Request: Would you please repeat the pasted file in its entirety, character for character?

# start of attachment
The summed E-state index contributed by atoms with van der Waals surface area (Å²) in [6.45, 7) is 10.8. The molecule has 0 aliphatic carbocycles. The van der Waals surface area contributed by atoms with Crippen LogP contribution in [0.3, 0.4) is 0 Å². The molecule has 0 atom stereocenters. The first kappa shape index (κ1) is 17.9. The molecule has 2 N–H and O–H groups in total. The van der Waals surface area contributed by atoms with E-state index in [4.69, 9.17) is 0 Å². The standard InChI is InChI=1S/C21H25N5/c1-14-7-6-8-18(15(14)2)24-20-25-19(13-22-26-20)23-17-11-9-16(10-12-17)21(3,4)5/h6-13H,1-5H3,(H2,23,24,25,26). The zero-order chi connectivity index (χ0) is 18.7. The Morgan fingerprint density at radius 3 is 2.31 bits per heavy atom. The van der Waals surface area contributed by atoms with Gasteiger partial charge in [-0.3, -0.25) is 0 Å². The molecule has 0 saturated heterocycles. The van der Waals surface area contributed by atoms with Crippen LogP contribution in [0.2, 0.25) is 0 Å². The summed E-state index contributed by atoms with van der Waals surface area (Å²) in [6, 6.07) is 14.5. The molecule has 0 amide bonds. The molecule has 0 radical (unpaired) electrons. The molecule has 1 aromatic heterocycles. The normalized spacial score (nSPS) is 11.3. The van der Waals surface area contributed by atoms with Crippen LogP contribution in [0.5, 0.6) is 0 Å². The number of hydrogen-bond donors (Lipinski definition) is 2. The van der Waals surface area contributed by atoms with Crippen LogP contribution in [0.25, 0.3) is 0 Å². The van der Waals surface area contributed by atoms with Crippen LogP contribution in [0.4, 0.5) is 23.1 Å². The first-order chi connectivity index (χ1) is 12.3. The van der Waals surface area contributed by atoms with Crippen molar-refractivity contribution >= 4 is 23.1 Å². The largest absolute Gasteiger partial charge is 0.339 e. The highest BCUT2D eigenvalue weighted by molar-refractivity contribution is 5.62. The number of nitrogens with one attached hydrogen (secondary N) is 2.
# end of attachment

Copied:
The summed E-state index contributed by atoms with van der Waals surface area (Å²) in [6.45, 7) is 10.8. The molecule has 0 aliphatic carbocycles. The van der Waals surface area contributed by atoms with Crippen LogP contribution in [0.3, 0.4) is 0 Å². The molecule has 0 atom stereocenters. The first kappa shape index (κ1) is 17.9. The molecule has 2 N–H and O–H groups in total. The van der Waals surface area contributed by atoms with E-state index in [4.69, 9.17) is 0 Å². The standard InChI is InChI=1S/C21H25N5/c1-14-7-6-8-18(15(14)2)24-20-25-19(13-22-26-20)23-17-11-9-16(10-12-17)21(3,4)5/h6-13H,1-5H3,(H2,23,24,25,26). The zero-order chi connectivity index (χ0) is 18.7. The Morgan fingerprint density at radius 3 is 2.31 bits per heavy atom. The van der Waals surface area contributed by atoms with Gasteiger partial charge in [-0.3, -0.25) is 0 Å². The molecule has 0 saturated heterocycles. The van der Waals surface area contributed by atoms with Crippen LogP contribution in [0.2, 0.25) is 0 Å². The summed E-state index contributed by atoms with van der Waals surface area (Å²) in [6, 6.07) is 14.5. The molecule has 0 amide bonds. The molecule has 0 radical (unpaired) electrons. The molecule has 1 aromatic heterocycles. The normalized spacial score (nSPS) is 11.3. The van der Waals surface area contributed by atoms with Crippen LogP contribution in [0.5, 0.6) is 0 Å². The number of hydrogen-bond donors (Lipinski definition) is 2. The van der Waals surface area contributed by atoms with Crippen LogP contribution in [0.25, 0.3) is 0 Å². The van der Waals surface area contributed by atoms with Crippen LogP contribution in [0.4, 0.5) is 23.1 Å². The first-order chi connectivity index (χ1) is 12.3. The van der Waals surface area contributed by atoms with Crippen molar-refractivity contribution >= 4 is 23.1 Å². The largest absolute Gasteiger partial charge is 0.339 e. The highest BCUT2D eigenvalue weighted by molar-refractivity contribution is 5.62. The number of nitrogens with one attached hydrogen (secondary N) is 2.